Roasted Asparagus with Walnut Crema (Courtesy A16 cookbook)
For the crema:
1.5 cups walnuts
1/2 cup plus 1 T olive oil
1 cup diced onion (red, yellow, Maui, sweet, whichever you have)
For the asparagus:
1/4 cup olive oil
2 bunches fresh asparagus
1 cup walnuts, toasted and chopped
Additional, but not necessary: Pecorino Tartufo, plain Pecorino, or Parmesan, shaved with a peeler
First, you're going to blanch the walnuts. Grab a saucepot large enough to hold all of your walnuts, plus enough water to cover. Bring water, plus a few teaspoons of salt to a boil, and gently toss in the walnuts. Allow these to cook for about 8 to 10 minutes, until they are tender when pierced with the tip of a sharp knife. Drain the walnuts, being sure to keep at least 1/4 of the cooking liquid for later. Set both the liquid and walnuts aside.
In a saute pan, heat one tablespoon of olive oil over medium heat. Once the oil is shimmering, add in the diced onion along with a teaspoon of salt. Allow the onions to sweat, stirring often until soft and slightly caramelized. Remove from heat.
Now on to the fun! In a food processor or blender, add in the onions, walnuts, and walnut cooking liquid and puree until smooth. Scrape down the sides with a spatula, and slowly drizzle in the olive oil with the processor running, until it has a smooth consistency. The crema should be extra creamy - hence crema, right? Give it a taste, and add salt if necessary. Try not to eat too much of it, and don't use the excuse that you're just testing again to see if it's perfect yet. Not that that has ever happened? Set the crema aside and start cooking up the asparagus!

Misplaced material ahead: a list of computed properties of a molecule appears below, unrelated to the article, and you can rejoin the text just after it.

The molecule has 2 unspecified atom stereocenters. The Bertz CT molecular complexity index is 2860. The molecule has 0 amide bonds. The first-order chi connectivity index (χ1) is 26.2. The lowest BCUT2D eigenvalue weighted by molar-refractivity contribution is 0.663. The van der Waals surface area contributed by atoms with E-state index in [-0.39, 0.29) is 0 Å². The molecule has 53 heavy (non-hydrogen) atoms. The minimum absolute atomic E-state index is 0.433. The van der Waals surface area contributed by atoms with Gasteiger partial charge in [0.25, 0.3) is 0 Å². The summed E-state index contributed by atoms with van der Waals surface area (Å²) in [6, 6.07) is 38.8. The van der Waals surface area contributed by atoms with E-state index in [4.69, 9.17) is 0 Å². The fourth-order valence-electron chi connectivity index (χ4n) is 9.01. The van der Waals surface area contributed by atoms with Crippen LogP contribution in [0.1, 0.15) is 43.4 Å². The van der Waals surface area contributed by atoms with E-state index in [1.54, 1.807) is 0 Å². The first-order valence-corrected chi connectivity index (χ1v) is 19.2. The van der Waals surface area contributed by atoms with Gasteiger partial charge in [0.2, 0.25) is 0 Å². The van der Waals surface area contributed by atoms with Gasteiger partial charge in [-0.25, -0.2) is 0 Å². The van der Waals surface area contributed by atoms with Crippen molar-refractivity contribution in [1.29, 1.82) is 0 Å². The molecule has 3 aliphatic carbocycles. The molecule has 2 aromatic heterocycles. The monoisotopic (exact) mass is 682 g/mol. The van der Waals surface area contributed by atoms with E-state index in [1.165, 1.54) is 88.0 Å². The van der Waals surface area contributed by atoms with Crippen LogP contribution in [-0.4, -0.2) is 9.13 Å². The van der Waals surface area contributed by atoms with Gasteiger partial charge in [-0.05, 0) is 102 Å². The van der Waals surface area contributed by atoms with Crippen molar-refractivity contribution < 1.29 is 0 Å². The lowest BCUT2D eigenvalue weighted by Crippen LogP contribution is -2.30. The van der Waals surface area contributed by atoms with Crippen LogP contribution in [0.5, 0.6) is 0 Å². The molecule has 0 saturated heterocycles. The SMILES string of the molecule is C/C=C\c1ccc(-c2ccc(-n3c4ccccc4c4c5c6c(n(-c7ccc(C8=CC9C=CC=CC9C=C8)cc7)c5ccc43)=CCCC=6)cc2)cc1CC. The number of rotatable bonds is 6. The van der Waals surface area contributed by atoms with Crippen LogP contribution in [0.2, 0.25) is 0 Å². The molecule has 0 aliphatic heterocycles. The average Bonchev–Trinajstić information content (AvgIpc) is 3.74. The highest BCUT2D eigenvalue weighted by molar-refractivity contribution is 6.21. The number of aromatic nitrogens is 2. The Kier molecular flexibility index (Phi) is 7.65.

Preheat the oven to about 300F degrees. While the oven is getting to temp, prep the asparagus. The root end of asparagus is rather woody, so you want to get rid of this. The easiest way is to simply snap it off! Literally. Hold your spear upright on a cutting board/flat surface. While holding the base of the asparagus with one hand, grab the spear around the middle and slowly bend. The asparagus should snap right where the tougher portion disappears. If you like, you can peel them, but I find that unnecessary. Place all the asparagus in a large baking dish in one layer, and drizzle with a tablespoon or two of olive oil, and sprinkle with a teaspoon of salt. Toss 'em around until they are evenly coated and place in the oven. Cook until they are just tender - al dente if you will - about 8 minutes or so, but it really depends on the thickness of your spears.
To plate: As always take the liberty to plate however you wish with any dish! Place your asparagus on a serving platter, and spoon the crema over top. Sprinkle with a the toasted walnuts (and cheese if you're using it) and eat away!
I cannot even emphasize how much I love this. The walnuts pair so well with the asparagus, yet the crema is light enough to let the vegetable themselves shine through. You would honestly think there was butter, or cream, or somethign horribly fattening for you the crema - but no! It is pure, walnut-y goodness, with an elevated nuttiness from the onions. Texturally speaking, this dish plays a nice little game as well. The crema - obviously creamy, juxtaposed with the crisp, yet tender asparagus, and the crunch of the toasted walnuts. Brilliant!